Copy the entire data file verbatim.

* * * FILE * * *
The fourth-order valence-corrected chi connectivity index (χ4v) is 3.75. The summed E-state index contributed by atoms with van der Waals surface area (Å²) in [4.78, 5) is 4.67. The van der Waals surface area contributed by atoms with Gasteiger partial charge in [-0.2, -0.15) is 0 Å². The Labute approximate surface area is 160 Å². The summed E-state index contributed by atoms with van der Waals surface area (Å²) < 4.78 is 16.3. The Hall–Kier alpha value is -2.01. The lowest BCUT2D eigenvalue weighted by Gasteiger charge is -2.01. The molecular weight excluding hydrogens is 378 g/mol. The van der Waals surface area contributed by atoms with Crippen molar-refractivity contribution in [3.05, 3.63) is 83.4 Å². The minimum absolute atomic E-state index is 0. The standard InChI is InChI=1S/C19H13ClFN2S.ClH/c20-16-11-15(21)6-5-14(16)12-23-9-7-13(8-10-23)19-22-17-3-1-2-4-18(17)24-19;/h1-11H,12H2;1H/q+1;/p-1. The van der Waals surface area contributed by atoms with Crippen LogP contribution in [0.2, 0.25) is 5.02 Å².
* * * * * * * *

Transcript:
The fourth-order valence-corrected chi connectivity index (χ4v) is 3.75. The summed E-state index contributed by atoms with van der Waals surface area (Å²) in [4.78, 5) is 4.67. The van der Waals surface area contributed by atoms with Gasteiger partial charge in [-0.2, -0.15) is 0 Å². The Labute approximate surface area is 160 Å². The summed E-state index contributed by atoms with van der Waals surface area (Å²) < 4.78 is 16.3. The Hall–Kier alpha value is -2.01. The lowest BCUT2D eigenvalue weighted by Gasteiger charge is -2.01. The molecular weight excluding hydrogens is 378 g/mol. The van der Waals surface area contributed by atoms with Crippen molar-refractivity contribution in [3.05, 3.63) is 83.4 Å². The minimum absolute atomic E-state index is 0. The standard InChI is InChI=1S/C19H13ClFN2S.ClH/c20-16-11-15(21)6-5-14(16)12-23-9-7-13(8-10-23)19-22-17-3-1-2-4-18(17)24-19;/h1-11H,12H2;1H/q+1;/p-1. The van der Waals surface area contributed by atoms with Crippen LogP contribution in [0.2, 0.25) is 5.02 Å².